Many cultures feature foxes in their folklore, where they either take the form of deities or are held in generally high regard. In Greek mythology, for example, the Teumessian fox, an enormous “un-catchable” animal plaguing Thebans as punishment by the gods for reasons unkonwn, fed on babies until the renowned hunting dog Laelaps was put on the case. Faced with the impossible paradox of an uncatchable fox pursued by a hunter that never failed, Zeus turned them both to stone and cast them to the heavens where they formed the constellations we know today as Canis major (Laelaps) and Canis minor (Teumessian). Conversely, I have mentioned that foxes often feature in the totems of Native Americans, who apparently considered foxes to possess healing powers, while Apache legends tell how it was the fox that gave Man fire.
The Celtic people considered that, not only did the fox possess the ability to make fools out of those who chased it, but also that it was a guide through the spirit world. Indeed, most shamanic cultures have animal ‘allies’ in their mythology, with many containing a reference to the fox as some form of spiritual guide. Another common spiritual manifestation for the fox was as conduits for evil spirits and witches, which were believed to be able to take the form of foxes and, in his book A Fox’s Tale, Robin Page tells how:
“In bygone days, once a fox had been caught its brush was often hung up above the door of a stable or cow shed to help keep off evil and bring good luck. This probably originated from the old belief that witches could turn themselves into foxes although most witches preferred to appear as hares.”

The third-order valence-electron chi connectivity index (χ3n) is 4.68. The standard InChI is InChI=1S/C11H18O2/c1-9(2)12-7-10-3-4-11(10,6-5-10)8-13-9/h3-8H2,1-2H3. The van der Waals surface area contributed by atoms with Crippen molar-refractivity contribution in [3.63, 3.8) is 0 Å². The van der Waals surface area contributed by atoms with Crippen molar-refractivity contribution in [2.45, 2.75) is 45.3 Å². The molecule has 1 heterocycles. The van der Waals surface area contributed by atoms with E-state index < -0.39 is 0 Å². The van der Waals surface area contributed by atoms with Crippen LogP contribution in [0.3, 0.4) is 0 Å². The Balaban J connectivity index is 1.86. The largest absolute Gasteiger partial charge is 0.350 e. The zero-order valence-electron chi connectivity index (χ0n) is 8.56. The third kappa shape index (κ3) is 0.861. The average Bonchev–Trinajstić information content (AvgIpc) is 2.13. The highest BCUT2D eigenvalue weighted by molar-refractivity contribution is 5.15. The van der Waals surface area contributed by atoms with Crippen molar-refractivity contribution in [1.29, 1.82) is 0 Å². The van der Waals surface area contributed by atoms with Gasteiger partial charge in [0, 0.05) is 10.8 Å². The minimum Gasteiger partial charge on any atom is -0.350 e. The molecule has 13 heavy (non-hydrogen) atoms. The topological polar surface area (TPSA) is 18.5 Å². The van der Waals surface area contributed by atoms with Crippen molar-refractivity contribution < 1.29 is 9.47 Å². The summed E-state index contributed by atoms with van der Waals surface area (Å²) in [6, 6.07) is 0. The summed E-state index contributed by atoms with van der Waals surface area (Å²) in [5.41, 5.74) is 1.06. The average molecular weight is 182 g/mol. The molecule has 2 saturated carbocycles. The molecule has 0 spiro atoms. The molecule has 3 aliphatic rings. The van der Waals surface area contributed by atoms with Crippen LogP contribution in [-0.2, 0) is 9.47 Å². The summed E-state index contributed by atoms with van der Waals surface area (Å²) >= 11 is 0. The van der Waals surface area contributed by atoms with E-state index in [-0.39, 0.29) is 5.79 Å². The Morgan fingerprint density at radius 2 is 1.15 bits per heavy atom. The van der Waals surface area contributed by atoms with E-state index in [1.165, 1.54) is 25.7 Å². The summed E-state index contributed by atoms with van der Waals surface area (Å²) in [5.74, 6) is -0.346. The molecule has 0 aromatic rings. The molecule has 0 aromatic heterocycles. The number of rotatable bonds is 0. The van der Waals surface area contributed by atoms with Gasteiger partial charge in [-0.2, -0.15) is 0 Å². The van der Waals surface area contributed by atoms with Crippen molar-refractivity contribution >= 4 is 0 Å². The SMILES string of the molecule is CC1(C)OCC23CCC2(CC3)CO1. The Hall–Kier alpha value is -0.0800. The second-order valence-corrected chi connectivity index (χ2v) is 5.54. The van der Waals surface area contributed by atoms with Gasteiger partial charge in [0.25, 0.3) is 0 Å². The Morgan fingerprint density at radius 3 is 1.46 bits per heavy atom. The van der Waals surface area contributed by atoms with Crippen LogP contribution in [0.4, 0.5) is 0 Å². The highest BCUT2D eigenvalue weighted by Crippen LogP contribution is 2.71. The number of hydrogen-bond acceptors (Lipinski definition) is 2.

There are also various other superstitions surrounding foxes, such as dying within seven years if bitten by one and how one passing your home is a forerunner for misfortune (usually illness). Seeing a single fox is regarded by some as good luck, while seeing a family of foxes (the actual number varies, but generally more than six animals) brings bad luck. Dreaming of a fox apparently indicates a ‘misleading charm’ in your life (i.e. someone around you who is cunning or sly and potentially a cheater), while chasing a fox reputedly infers you’re engaging in a risky love affair.
The Orient has perhaps the richest fox mythology. The Japanese name for the fox is kitsune and many stories of Japanese mythology tell of it possessing magical powers. There is an interesting dichotomy within oriental mythology, as there is with foxes in most cultures: some stories portray the fox as a mischievous trickster, while others tell how they made faithful lovers, guardians and friends.
Rebecca Gambo, in her fascinating 1990 book The Nature of Foxes, recounts some of the legends. In China, for example, foxes often appear as malevolent demons who become beautiful young women to lure the opposite sex, whose being they slowly ‘consume’ in order to prolong their own life. Indeed, some legends tell of foxes surviving a succession of victims, living for up to a thousand years. In Japan, by contrast, foxes were often venerated messengers of the benevolent Shinto rice goddess, although many of the Chinese beliefs (such as foxes taking the form of beautiful young women and even the ability of fox demons to possess humans) are also found in Japanese culture.